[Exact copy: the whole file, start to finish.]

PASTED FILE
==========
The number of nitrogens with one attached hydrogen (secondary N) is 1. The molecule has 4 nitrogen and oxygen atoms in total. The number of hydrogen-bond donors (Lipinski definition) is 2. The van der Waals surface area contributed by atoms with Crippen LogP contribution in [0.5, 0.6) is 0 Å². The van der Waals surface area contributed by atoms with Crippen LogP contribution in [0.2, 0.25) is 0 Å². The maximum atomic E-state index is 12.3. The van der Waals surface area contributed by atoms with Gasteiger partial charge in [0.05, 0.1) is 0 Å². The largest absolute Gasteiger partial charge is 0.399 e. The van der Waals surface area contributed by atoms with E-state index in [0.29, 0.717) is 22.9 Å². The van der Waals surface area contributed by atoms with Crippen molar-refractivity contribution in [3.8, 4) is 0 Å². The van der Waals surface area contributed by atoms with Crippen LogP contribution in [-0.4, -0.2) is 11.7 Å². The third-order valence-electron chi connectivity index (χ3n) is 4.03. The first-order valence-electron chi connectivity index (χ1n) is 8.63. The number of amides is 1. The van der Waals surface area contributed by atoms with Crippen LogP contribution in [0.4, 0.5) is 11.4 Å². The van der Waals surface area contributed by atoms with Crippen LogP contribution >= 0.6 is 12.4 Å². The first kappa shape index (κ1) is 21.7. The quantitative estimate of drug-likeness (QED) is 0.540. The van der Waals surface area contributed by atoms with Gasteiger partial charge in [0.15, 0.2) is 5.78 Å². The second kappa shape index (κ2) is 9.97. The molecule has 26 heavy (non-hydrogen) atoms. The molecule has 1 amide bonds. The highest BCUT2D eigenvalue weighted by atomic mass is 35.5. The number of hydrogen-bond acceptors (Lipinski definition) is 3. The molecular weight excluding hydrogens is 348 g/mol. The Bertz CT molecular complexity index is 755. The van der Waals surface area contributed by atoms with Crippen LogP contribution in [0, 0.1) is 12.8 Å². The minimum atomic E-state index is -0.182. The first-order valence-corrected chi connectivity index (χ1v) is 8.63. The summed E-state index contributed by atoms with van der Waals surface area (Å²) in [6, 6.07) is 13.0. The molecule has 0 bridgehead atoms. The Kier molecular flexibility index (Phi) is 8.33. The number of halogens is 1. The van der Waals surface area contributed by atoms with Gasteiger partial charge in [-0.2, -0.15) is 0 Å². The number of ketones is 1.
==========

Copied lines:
The number of nitrogens with one attached hydrogen (secondary N) is 1. The molecule has 4 nitrogen and oxygen atoms in total. The number of hydrogen-bond donors (Lipinski definition) is 2. The van der Waals surface area contributed by atoms with Crippen LogP contribution in [0.5, 0.6) is 0 Å². The van der Waals surface area contributed by atoms with Crippen LogP contribution in [0.2, 0.25) is 0 Å². The maximum atomic E-state index is 12.3. The van der Waals surface area contributed by atoms with Gasteiger partial charge in [0.05, 0.1) is 0 Å². The largest absolute Gasteiger partial charge is 0.399 e. The van der Waals surface area contributed by atoms with E-state index in [0.29, 0.717) is 22.9 Å². The van der Waals surface area contributed by atoms with Crippen molar-refractivity contribution in [3.8, 4) is 0 Å². The van der Waals surface area contributed by atoms with Crippen LogP contribution in [-0.4, -0.2) is 11.7 Å². The third-order valence-electron chi connectivity index (χ3n) is 4.03. The first-order valence-electron chi connectivity index (χ1n) is 8.63. The number of amides is 1. The van der Waals surface area contributed by atoms with Crippen LogP contribution in [0.4, 0.5) is 11.4 Å². The van der Waals surface area contributed by atoms with Crippen LogP contribution >= 0.6 is 12.4 Å². The first kappa shape index (κ1) is 21.7. The quantitative estimate of drug-likeness (QED) is 0.540. The van der Waals surface area contributed by atoms with Gasteiger partial charge in [0.15, 0.2) is 5.78 Å². The second kappa shape index (κ2) is 9.97. The molecule has 26 heavy (non-hydrogen) atoms. The molecule has 1 amide bonds. The highest BCUT2D eigenvalue weighted by atomic mass is 35.5. The number of hydrogen-bond acceptors (Lipinski definition) is 3. The molecular weight excluding hydrogens is 348 g/mol. The Bertz CT molecular complexity index is 755. The van der Waals surface area contributed by atoms with Crippen LogP contribution in [0, 0.1) is 12.8 Å². The minimum atomic E-state index is -0.182. The first-order valence-corrected chi connectivity index (χ1v) is 8.63. The summed E-state index contributed by atoms with van der Waals surface area (Å²) in [6, 6.07) is 13.0. The molecule has 0 bridgehead atoms. The Kier molecular flexibility index (Phi) is 8.33. The number of halogens is 1. The van der Waals surface area contributed by atoms with Gasteiger partial charge in [-0.2, -0.15) is 0 Å². The number of ketones is 1.